Beyond the Deer: A Guide to Nara, Japan

By CrustyCanucks - May 09, 2017

Ok, we admit, it was the deer that drew the Crusty Canucks to Nara, Japan, but after spending a few days in this magical place we soon realized there is much more to see and do than just the adorable deer. 

This ancient city is often overlooked as tourists flock to the bigger cities around Japan and its more famous immediate neighbor Kyoto. But, if you want to escape the bright lights then Nara offers plenty of scenic and historic sites making it the perfect place for a few days. While we never endorse less than two days to experience any international destination, if you absolutely have to, Nara is easily doable as a day trip from Kyoto or Osaka as the majority of sites are close to each other - and seeing some of it is better than nothing. 
 
Make sure you stay overnight in one of the many authentic Japanese guest houses. Traveling from Kyoto or Osaka on the Japan Railways (JR) train is pleasant and takes under an hour. If you are visiting multiple regions make sure you get the Japan Rail Pass which offers unlimited travel on almost all JR trains including some of the famous bullet trains. 



Once you arrive in Nara, head straight for the world famous Nara Park which embraces a host of Naras main attractions including Kasuga Taisha and Todaiji Temple. Stroll through the park and you are bound to find one of the hundreds of freely roaming deer throughout the park. In the past, killing one of these deer was considered a capital offense and was punishable by death but these days the deer are merely designated as National Treasures. Don't be afraid to get up and close as the deer are more used to tourists than even you are. Make sure you purchase some readily available deer-crackers to feed the deer.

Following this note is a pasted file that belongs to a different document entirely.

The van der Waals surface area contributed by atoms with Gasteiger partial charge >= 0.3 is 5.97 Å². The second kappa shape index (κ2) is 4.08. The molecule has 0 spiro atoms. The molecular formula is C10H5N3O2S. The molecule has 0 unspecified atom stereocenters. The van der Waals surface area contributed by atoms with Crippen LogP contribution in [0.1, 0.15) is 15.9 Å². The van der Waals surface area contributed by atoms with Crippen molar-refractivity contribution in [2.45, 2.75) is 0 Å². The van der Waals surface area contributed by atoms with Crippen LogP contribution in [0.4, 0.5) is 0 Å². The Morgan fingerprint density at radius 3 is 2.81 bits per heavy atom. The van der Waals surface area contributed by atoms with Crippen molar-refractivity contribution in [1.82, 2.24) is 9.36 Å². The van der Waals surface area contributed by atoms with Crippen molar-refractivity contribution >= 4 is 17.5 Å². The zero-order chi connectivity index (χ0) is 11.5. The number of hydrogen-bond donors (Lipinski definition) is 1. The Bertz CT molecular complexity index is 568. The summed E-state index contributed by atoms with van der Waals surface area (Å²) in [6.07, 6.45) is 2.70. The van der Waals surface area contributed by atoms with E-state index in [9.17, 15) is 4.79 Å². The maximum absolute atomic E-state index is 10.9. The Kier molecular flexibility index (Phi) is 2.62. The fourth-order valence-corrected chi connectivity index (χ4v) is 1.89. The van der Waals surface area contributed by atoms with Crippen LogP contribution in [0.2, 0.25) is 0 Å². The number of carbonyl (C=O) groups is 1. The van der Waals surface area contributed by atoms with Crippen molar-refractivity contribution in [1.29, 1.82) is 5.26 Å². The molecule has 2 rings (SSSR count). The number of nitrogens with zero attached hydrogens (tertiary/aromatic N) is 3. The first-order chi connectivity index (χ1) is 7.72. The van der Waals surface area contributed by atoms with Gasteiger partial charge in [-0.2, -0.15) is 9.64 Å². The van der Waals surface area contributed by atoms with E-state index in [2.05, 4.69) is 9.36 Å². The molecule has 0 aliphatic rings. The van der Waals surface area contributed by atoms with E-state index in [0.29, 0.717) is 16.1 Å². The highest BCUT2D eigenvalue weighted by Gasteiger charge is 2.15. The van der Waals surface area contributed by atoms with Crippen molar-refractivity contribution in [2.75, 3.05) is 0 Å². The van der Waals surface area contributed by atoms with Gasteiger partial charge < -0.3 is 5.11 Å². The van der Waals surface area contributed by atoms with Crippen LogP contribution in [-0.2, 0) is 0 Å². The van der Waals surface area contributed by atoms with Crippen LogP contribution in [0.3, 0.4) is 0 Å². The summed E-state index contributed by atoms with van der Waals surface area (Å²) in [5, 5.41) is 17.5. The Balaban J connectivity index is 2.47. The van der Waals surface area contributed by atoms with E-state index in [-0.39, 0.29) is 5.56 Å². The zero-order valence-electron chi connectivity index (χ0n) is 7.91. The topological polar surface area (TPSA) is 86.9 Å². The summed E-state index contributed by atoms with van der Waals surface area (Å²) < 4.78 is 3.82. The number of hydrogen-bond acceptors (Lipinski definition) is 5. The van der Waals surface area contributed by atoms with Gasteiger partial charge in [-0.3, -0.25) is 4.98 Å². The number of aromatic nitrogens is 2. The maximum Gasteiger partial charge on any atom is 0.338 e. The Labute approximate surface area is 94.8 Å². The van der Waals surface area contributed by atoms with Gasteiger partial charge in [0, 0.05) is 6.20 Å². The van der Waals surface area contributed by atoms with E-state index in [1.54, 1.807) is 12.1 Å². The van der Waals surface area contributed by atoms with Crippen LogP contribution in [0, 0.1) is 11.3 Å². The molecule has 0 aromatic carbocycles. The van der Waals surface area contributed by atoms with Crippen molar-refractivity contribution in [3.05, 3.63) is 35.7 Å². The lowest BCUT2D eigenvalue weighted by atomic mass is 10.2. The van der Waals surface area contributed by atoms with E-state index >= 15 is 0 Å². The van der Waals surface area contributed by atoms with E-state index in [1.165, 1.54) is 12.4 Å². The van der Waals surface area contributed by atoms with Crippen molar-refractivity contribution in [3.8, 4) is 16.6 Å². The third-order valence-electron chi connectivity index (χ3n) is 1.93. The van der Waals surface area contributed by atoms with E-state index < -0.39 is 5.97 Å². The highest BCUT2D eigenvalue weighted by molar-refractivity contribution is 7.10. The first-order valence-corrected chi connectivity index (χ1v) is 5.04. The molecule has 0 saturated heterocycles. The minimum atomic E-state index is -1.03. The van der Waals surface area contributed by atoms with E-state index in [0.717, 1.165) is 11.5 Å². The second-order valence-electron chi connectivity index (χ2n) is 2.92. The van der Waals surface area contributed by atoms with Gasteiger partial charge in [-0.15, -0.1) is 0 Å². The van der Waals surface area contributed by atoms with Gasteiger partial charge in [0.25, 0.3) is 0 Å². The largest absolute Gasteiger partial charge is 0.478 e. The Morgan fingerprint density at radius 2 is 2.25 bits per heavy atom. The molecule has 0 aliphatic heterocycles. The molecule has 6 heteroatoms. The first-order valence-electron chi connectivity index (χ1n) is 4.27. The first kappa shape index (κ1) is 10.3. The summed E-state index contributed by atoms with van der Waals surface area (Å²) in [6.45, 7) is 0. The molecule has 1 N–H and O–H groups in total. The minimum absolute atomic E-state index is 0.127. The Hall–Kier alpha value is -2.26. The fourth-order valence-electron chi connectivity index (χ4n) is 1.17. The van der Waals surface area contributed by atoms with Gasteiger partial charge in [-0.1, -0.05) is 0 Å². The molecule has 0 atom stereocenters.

The large number of deer used to be considered sacred due to a visit by one of the four gods of Kasuga Shrine. The registered UNESCO World Heritage Site, Kasuga Taisha is a celebrated shrine that is responsible for the protection of the city. The brilliant red colored pillars and 3,000 stone and bronze lanterns are just some of the astonishing features of the sacred site.


A mere 10 minutes walk away is Todaiji Temple. As you enter through the central gate you are greeted by yet more deer. Walk up to the main hall which is the worlds largest wooden building and houses one of Japans large bronze statues of Buddha. As you circle the statue towards the back, you'll see a wooden column with a hole through its base. The hole is exactly the same size as one of the Great Buddhas nostrils. Legend states that anyone who can squeeze through the hole will be ensured enlightenment in the next life.

Nearby, make sure you experience the picturesque, moss covered Isuien Garden. The attractive "garden founded on water" dates back to the 17th century and consists of two separate gardens as well as a number of tea houses scattered throughout. Can you spot the crane and the tortoise on the two islands?


So when is the best time to head to Nara? October and November is a great time if you want to take in the beautiful autumn foliage perfect for photos. but we were there in the heart of the Spring and the place was a dream. 



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